The Apple Watch offers a hierarchy of surfaces onto which software can compete for attention:
- The Complication Layer
- The Notification Layer
- The Glances Layer
- The App Screen
These surfaces are arranged in a hierarchy where the highest is the most accessible and the lowest is the least accessible. […]
It follows then that software which is located at the top of each hierarchy on each device will have the greatest exposure to user interaction and that the device which has the nearest proximity to the user will provide the greatest value to software developers.
This implies further that the most valuable “real estate” for software will be the Complication layer on the Watch. […]
You’ll note that the winners on the phone were different than the winners on the PC. My bet is that the winners on the Watch will be different than the winners on the Phone.
I would put the Watch Face at the top of this list. I’m guessing Horace didn’t mention it because it’s off limits to developers today. If you’ll bear with me, let me explain what seems obvious: Why the face is the most important layer.
First, consider that, once it meets our fashion requirements, a watch is a tool more than it is anything else. That’s because a watch is ill-suited for the other class of jobs a device can do — entertainment (audio aside). Unlike devices that enable both hands to be used (phones, tablets), the watch’s wrist-placement adds friction to most entertainment use cases. For instance, you have to try especially hard to keep it facing you.
On a device that’s a tool, the layer that has the most utility is king. That’s the watch face.
If one accepts that the watch is primarily a tool, it makes sense that the most valuable layer is the one that best embodies low-friction utility: the face. The face is low-friction because it’s the default view. The utility of the face comes from the fact that it displays a set of multiple, varied, structured, data elements. Some elements display the past (elapsed time), others anticipate the future (e.g., next meeting). So, the face is a set of information available in a moment’s notice. In a digital age sense, the face is a tool. No other information layer (complication, notification, glance element, or app screen) has the same default-ness and information density. On a device that’s a tool, the layer that has the most utility is king. That’s the watch face.
(Now, if you don’t consider the face, because it’s off limits to developers, then you’d have to consider the most-face-like contenders: an app that you might continously keep open on your watch, or a Complication.)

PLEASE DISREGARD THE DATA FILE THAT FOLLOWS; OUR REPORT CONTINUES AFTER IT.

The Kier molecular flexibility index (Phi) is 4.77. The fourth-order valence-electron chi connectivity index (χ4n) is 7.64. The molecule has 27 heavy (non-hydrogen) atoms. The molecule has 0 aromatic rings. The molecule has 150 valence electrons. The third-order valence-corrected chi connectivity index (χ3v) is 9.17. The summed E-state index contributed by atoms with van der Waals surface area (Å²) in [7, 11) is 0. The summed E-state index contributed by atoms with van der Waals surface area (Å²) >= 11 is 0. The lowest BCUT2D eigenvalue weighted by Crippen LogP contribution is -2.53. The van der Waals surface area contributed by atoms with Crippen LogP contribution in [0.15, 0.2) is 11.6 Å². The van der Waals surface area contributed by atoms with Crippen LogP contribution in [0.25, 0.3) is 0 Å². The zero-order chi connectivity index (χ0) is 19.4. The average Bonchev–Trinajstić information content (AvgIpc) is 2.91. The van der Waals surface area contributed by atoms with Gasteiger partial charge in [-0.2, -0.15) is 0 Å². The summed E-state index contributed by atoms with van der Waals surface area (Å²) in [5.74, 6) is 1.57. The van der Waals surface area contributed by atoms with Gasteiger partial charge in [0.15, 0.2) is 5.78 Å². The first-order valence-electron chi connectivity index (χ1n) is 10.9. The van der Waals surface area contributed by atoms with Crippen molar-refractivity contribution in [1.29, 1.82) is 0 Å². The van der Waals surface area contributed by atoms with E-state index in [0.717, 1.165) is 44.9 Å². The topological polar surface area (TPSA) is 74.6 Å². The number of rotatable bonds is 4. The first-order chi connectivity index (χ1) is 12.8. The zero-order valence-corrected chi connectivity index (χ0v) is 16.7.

With this frame of reference, any hardware, OS, and application attributes that support this utility are especially valuable. Some examples:
Today, both Android Wear and Apple watchOS have some, but not all, of these capabilities. Apple Watch, for instance, has a good selection of watch faces and complications. But it lacks custom faces and an always-on ambient mode — two high strengths of Android Wear. Android Wear also allows for independence from the phone.
The odds that Apple would deny developers access to the watch face are low.
Seeing so much value in the watch face (rather than a notification, a glance, or an app) brings me to two final predictions.
A. Whatever the #1 element is (watch face, in my estimate), the odds that Apple would *deny* developers access to it are low. Apple knows, I’m sure, that (developers) x (the most powerful information layer) = (tremendous number of high-value apps). Or if it doesn’t, examples from Android Wear will soon make that clear. I would be surprised if Apple didn’t allow 3rd party watch faces in the next two years.
B. With regard to Horace’s point about “winners” (apps) on the phone vs. the watch: While many games are “winners” on the phone, the list of winners on the watch will have a lower proportion of games and a higher proportion of tools / utility apps. The watch’s position on the wrist, and the limited way of interacting with it, lowers the odds that games will thrive in the same way they do on the phone. That’s not to say there won’t be some break-out successes, but on average, the watch appears better-suited to providing utility, rather than enabling games.
The list of [app] winners on the watch will have […] a higher proportion of tool / utility apps.
It’s exciting to witness what Apple and Android developers are going to create and invent to move this mobile device forward.